Science, Race, Ethnicity and Identity
The Jacques Loeb Centre for the History and Philosophy of the Life Sciences is pleased to announce its next workshop, which will take place on 22 October 2018.
The workshop is titled, Science, Race, Ethnicity and Identity.
Despite many attempts since 1945 to replace the term and the concept of "race” with “ethnicity”, both concepts have continued to play a central role in defining population groupings, though a clear-cut definition does not exist for either of these concepts. Recent developments in genomic and biomedical technology and practice have conjured up old fears of a new, scientific underpinning for racism. They have also ignited new debates on questions related to biology, ethnicity, and identity, such as:
*Does the Human Genome Project provide convincing methodologies that might help answer the question of whether there might be one or multiple biological concept(s) of human race or has the concept of race been rendered irrelevant?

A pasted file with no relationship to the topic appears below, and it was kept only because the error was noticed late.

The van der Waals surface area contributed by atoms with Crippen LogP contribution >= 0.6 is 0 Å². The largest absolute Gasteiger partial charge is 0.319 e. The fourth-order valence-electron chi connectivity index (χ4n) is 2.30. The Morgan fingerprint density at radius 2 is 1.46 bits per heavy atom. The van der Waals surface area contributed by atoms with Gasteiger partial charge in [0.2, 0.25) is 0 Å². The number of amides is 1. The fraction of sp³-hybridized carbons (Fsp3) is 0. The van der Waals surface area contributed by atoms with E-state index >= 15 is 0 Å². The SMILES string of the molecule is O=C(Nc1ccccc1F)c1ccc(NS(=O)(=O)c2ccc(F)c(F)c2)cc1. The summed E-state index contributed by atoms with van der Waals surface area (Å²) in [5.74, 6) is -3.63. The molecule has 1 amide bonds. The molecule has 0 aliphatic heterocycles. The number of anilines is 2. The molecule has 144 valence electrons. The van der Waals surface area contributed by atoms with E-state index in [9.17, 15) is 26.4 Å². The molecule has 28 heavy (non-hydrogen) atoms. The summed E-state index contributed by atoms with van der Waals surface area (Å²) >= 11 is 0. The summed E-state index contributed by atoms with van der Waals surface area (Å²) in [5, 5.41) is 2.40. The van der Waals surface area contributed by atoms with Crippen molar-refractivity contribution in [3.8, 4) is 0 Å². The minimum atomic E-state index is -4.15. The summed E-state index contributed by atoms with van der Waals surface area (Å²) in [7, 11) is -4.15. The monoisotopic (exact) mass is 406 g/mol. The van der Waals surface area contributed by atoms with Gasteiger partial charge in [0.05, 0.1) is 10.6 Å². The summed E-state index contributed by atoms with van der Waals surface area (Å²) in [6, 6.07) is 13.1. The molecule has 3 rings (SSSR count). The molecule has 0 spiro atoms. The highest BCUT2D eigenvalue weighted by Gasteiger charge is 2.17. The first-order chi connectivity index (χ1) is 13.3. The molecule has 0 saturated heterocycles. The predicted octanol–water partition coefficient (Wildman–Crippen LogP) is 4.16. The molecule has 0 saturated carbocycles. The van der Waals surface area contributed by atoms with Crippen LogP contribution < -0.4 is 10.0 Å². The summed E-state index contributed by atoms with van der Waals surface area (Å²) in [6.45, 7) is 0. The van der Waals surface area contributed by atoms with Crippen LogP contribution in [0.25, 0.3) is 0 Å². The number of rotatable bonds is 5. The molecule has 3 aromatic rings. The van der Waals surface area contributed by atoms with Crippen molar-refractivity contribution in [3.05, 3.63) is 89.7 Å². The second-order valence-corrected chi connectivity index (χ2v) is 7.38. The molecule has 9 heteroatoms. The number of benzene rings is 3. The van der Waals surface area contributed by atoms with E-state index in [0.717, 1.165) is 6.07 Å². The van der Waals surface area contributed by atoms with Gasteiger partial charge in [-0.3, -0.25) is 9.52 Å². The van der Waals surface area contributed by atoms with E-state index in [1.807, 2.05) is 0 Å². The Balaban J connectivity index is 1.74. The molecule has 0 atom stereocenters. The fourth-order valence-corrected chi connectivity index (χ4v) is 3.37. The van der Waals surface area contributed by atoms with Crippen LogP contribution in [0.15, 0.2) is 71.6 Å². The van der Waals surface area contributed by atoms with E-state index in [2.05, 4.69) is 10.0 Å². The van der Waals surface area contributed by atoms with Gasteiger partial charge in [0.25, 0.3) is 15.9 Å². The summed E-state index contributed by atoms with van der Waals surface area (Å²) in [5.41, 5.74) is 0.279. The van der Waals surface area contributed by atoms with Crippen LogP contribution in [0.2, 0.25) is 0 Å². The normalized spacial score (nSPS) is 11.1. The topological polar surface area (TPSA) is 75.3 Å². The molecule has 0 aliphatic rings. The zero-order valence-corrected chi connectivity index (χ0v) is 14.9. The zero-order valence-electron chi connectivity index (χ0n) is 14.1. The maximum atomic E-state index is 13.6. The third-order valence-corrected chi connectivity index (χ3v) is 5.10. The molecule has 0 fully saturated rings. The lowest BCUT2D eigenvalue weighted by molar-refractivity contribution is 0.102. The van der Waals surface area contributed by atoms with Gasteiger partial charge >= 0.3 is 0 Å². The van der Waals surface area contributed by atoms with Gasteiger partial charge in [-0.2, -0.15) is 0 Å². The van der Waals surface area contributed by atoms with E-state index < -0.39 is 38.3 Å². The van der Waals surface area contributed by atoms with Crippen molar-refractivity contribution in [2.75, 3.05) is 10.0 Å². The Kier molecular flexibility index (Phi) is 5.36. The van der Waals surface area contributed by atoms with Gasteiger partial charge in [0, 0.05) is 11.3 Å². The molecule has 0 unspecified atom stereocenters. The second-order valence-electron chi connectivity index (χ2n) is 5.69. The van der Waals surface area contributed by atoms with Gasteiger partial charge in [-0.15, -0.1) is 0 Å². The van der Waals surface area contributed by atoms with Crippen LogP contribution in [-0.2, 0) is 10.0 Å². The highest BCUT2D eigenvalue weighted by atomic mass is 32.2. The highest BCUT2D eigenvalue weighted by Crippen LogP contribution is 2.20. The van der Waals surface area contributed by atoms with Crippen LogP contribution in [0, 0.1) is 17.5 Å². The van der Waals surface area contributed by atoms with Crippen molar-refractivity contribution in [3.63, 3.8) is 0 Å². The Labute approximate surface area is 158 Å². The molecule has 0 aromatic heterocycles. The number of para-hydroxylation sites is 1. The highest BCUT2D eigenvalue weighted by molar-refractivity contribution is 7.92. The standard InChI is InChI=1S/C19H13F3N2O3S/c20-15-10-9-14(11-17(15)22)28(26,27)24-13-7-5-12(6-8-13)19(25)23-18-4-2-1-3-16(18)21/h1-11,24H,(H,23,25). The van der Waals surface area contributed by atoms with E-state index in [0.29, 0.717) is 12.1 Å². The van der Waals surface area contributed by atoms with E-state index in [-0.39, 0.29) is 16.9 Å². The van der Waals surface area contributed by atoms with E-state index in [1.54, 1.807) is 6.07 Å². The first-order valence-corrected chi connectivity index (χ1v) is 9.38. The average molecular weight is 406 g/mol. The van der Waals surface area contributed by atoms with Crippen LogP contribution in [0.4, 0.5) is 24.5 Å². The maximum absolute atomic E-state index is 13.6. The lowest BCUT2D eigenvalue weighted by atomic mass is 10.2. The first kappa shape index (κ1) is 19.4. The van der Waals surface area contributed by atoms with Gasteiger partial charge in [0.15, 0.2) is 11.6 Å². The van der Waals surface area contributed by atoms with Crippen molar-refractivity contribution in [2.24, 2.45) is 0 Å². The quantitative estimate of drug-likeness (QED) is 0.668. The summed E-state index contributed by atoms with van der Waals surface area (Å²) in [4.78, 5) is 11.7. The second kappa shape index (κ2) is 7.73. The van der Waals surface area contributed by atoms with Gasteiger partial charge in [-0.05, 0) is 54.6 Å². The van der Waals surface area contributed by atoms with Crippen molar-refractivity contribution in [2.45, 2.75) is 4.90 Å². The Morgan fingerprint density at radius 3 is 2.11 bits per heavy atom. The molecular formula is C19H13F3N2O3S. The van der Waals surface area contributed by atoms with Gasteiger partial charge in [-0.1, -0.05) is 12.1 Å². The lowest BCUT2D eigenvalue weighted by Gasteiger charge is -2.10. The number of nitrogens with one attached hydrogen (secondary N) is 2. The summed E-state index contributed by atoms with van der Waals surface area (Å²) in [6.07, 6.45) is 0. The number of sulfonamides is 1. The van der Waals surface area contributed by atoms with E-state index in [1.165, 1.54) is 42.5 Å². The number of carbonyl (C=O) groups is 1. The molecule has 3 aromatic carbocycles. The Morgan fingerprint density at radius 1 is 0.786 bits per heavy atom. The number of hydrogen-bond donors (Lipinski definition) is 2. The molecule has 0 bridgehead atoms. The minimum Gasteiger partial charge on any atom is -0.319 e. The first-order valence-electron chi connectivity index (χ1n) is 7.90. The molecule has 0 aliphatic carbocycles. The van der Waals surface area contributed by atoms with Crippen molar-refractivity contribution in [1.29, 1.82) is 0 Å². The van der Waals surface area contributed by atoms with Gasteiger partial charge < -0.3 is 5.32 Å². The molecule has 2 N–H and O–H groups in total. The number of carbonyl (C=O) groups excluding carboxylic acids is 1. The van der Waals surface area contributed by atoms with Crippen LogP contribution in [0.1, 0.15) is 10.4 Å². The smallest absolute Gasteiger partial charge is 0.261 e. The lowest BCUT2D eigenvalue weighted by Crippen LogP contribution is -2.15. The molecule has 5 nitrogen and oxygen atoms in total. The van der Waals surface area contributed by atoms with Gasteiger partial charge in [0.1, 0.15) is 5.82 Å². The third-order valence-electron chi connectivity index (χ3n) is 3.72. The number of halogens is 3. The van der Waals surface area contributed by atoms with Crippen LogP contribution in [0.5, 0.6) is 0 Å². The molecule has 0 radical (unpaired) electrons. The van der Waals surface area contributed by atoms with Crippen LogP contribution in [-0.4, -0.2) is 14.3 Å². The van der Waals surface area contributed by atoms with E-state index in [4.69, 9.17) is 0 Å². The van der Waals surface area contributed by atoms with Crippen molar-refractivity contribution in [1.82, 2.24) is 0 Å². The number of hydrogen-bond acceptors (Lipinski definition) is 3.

*Is categorization of humans into groups – biological, ethnic, or otherwise – racist or derogatory per se?
*Can this categorization be used as a tool for developing group-related drugs and medication?
*Is the concept of biological diversity or race an instrument for creating group identities?
This workshop will bring together experts from genetics, evolutionary biology, anthropology, philosophy, psychology, history of science and linguistics. They will highlight the core issues underlying the current discussions while underscoring the complexity of these topics.